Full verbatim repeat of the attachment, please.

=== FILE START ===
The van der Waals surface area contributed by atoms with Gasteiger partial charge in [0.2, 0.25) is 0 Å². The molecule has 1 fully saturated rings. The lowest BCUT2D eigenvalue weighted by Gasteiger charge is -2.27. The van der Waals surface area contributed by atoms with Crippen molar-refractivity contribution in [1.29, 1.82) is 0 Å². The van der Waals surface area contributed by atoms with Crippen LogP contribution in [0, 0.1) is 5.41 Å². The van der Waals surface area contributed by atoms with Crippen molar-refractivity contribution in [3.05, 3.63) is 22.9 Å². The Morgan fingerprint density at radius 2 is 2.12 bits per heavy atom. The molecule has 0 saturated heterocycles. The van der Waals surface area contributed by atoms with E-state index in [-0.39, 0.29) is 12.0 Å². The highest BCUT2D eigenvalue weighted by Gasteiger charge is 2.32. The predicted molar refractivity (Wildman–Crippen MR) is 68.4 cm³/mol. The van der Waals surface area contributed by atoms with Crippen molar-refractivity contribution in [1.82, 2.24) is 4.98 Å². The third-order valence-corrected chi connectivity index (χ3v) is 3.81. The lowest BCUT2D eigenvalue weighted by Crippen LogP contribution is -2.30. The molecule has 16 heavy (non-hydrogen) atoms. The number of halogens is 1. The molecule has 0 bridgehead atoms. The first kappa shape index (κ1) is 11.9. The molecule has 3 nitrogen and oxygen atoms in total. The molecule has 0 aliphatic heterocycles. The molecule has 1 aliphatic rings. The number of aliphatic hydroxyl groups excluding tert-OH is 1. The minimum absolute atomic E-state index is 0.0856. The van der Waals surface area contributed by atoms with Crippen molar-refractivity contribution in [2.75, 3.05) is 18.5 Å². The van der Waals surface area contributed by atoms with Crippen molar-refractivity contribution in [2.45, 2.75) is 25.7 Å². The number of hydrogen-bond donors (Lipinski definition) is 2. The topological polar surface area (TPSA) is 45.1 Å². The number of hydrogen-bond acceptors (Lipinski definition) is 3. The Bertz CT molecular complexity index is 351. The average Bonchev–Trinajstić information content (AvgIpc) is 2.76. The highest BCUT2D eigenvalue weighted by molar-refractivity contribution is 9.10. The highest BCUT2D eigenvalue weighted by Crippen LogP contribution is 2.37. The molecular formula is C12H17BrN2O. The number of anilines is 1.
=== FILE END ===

The van der Waals surface area contributed by atoms with Gasteiger partial charge in [0.2, 0.25) is 0 Å². The molecule has 1 fully saturated rings. The lowest BCUT2D eigenvalue weighted by Gasteiger charge is -2.27. The van der Waals surface area contributed by atoms with Crippen molar-refractivity contribution in [1.29, 1.82) is 0 Å². The van der Waals surface area contributed by atoms with Crippen LogP contribution in [0, 0.1) is 5.41 Å². The van der Waals surface area contributed by atoms with Crippen molar-refractivity contribution in [3.05, 3.63) is 22.9 Å². The Morgan fingerprint density at radius 2 is 2.12 bits per heavy atom. The molecule has 0 saturated heterocycles. The van der Waals surface area contributed by atoms with E-state index in [-0.39, 0.29) is 12.0 Å². The highest BCUT2D eigenvalue weighted by Gasteiger charge is 2.32. The predicted molar refractivity (Wildman–Crippen MR) is 68.4 cm³/mol. The van der Waals surface area contributed by atoms with Crippen molar-refractivity contribution in [1.82, 2.24) is 4.98 Å². The third-order valence-corrected chi connectivity index (χ3v) is 3.81. The lowest BCUT2D eigenvalue weighted by Crippen LogP contribution is -2.30. The molecule has 16 heavy (non-hydrogen) atoms. The number of halogens is 1. The molecule has 0 bridgehead atoms. The first kappa shape index (κ1) is 11.9. The molecule has 3 nitrogen and oxygen atoms in total. The molecule has 0 aliphatic heterocycles. The molecule has 1 aliphatic rings. The number of aliphatic hydroxyl groups excluding tert-OH is 1. The minimum absolute atomic E-state index is 0.0856. The van der Waals surface area contributed by atoms with Crippen molar-refractivity contribution in [2.75, 3.05) is 18.5 Å². The van der Waals surface area contributed by atoms with Crippen molar-refractivity contribution in [2.45, 2.75) is 25.7 Å². The number of hydrogen-bond donors (Lipinski definition) is 2. The topological polar surface area (TPSA) is 45.1 Å². The number of hydrogen-bond acceptors (Lipinski definition) is 3. The Bertz CT molecular complexity index is 351. The average Bonchev–Trinajstić information content (AvgIpc) is 2.76. The highest BCUT2D eigenvalue weighted by molar-refractivity contribution is 9.10. The highest BCUT2D eigenvalue weighted by Crippen LogP contribution is 2.37. The molecular formula is C12H17BrN2O. The number of anilines is 1.